Choosing classes in high school can feel like a high-stakes game of Tetris. You’re trying to fit all the required courses into your schedule, while also trying to find time for extracurricular activities and maybe even a part-time job. And, if your school does arena scheduling, get prepared for the high school version of The Hunger Games, where a student’s future largely depends on quick reflexes and a steady internet connection and is often determined in six seconds flat.
It can be really tempting to take the easy route, one that is sprinkled with As and free weekends that allow sufficient time for all the other things that compete for time in a high schooler’s calendar. As an educator, I have seen many students take this route because ‘why not’?
I get it. I understand why this is attractive to young people. Unfortunately, taking the easy route is detrimental to future success.
As I counsel seniors on their next steps after high school, we often consider their course load, and I am often astounded by the lack of rigor they have pursued their senior year. These are seniors who are college bound. They have taken English IV, government, and economics in the summer because, in their opinion, it is easier, and by the number of students taking this course of study I do believe they are correct. Their senior year is riddled with late arrival and early dismissal and one or two core classes. When I challenge them to take AP courses or at the very least dual credit courses, they laugh. “Why would I want to do that? I want my senior year to be easy.”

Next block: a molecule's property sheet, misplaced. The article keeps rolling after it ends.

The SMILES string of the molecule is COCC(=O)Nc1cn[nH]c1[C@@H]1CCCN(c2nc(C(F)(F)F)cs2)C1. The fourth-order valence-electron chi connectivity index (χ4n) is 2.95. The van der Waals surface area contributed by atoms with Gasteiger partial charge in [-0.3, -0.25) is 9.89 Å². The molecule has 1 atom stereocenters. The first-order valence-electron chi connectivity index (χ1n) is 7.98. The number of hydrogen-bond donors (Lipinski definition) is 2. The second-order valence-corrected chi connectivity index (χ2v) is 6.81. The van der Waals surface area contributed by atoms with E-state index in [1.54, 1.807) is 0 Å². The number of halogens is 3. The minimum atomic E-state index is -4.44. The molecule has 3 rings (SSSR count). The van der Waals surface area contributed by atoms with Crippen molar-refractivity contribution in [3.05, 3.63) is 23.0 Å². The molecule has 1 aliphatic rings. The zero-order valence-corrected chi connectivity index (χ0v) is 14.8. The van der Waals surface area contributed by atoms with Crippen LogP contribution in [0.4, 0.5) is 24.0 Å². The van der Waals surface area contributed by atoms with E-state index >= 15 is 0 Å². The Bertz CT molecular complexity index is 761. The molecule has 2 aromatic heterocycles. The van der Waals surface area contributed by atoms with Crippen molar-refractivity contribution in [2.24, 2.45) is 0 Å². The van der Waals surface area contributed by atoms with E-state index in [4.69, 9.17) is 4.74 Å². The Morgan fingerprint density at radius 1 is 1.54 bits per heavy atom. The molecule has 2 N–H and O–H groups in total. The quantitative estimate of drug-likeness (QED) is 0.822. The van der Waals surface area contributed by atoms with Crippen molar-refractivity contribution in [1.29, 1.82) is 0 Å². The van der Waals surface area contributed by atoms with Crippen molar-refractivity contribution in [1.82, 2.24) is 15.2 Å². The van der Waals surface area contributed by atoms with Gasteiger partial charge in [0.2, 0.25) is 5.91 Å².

The road to success is not paved with ‘easy’ bricks. How are students going to be ready to manage the rigor and self-control needed to be successful in university and in life? High school should be the training ground. As universities become more competitive, our students need to train harder. Yes. Train.
Students should take advantage of a full schedule of courses each semester. They should take classes that challenge them. Courses that make them uncomfortable. These classes will help them build their study and self-governing skills and stamina. In addition, a rigorous course of study enables them to practice critical thinking and problem-solving skills, both of which are life skills not just skills in education. Students’ ability to handle rigorous courses parlays into the real world.
Do not let your students be comfortable. Challenge them. Train them for what they will encounter both in university and in the workforce. Enable your child to manage the stresses that will come.
If education is not supplying rigorous, challenging curriculum, then when will they learn how to manage challenging situations? How will they manage being accountable for the effort when it really matters?
Challenge your child to take the ‘hard’ course or the ‘hard’ teacher. Students will find, “Nothing ever comes to one, that is worth having, except as a result of hard work.” – Booker T. Washington.
College Coach and Very Hard Worker